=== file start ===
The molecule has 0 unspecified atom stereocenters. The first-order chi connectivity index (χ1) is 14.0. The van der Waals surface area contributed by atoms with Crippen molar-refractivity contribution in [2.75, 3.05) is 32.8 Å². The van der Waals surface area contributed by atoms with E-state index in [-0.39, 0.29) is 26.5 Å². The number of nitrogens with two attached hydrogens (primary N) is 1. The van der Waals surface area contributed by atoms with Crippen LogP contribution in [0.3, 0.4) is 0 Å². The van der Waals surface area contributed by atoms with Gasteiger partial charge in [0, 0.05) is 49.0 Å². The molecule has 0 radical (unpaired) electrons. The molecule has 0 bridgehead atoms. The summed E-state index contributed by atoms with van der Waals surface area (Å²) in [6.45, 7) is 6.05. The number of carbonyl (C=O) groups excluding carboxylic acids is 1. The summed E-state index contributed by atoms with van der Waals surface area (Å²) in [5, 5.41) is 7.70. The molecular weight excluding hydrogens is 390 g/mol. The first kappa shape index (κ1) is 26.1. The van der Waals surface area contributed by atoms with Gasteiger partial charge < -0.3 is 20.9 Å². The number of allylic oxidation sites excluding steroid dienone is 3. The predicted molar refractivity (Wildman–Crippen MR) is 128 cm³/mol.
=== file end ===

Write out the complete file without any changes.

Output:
The molecule has 0 unspecified atom stereocenters. The first-order chi connectivity index (χ1) is 14.0. The van der Waals surface area contributed by atoms with Crippen molar-refractivity contribution in [2.75, 3.05) is 32.8 Å². The van der Waals surface area contributed by atoms with E-state index in [-0.39, 0.29) is 26.5 Å². The number of nitrogens with two attached hydrogens (primary N) is 1. The van der Waals surface area contributed by atoms with Crippen LogP contribution in [0.3, 0.4) is 0 Å². The van der Waals surface area contributed by atoms with Gasteiger partial charge in [0, 0.05) is 49.0 Å². The molecule has 0 radical (unpaired) electrons. The molecule has 0 bridgehead atoms. The summed E-state index contributed by atoms with van der Waals surface area (Å²) in [6.45, 7) is 6.05. The number of carbonyl (C=O) groups excluding carboxylic acids is 1. The summed E-state index contributed by atoms with van der Waals surface area (Å²) in [5, 5.41) is 7.70. The molecular weight excluding hydrogens is 390 g/mol. The first kappa shape index (κ1) is 26.1. The van der Waals surface area contributed by atoms with Gasteiger partial charge < -0.3 is 20.9 Å². The number of allylic oxidation sites excluding steroid dienone is 3. The predicted molar refractivity (Wildman–Crippen MR) is 128 cm³/mol.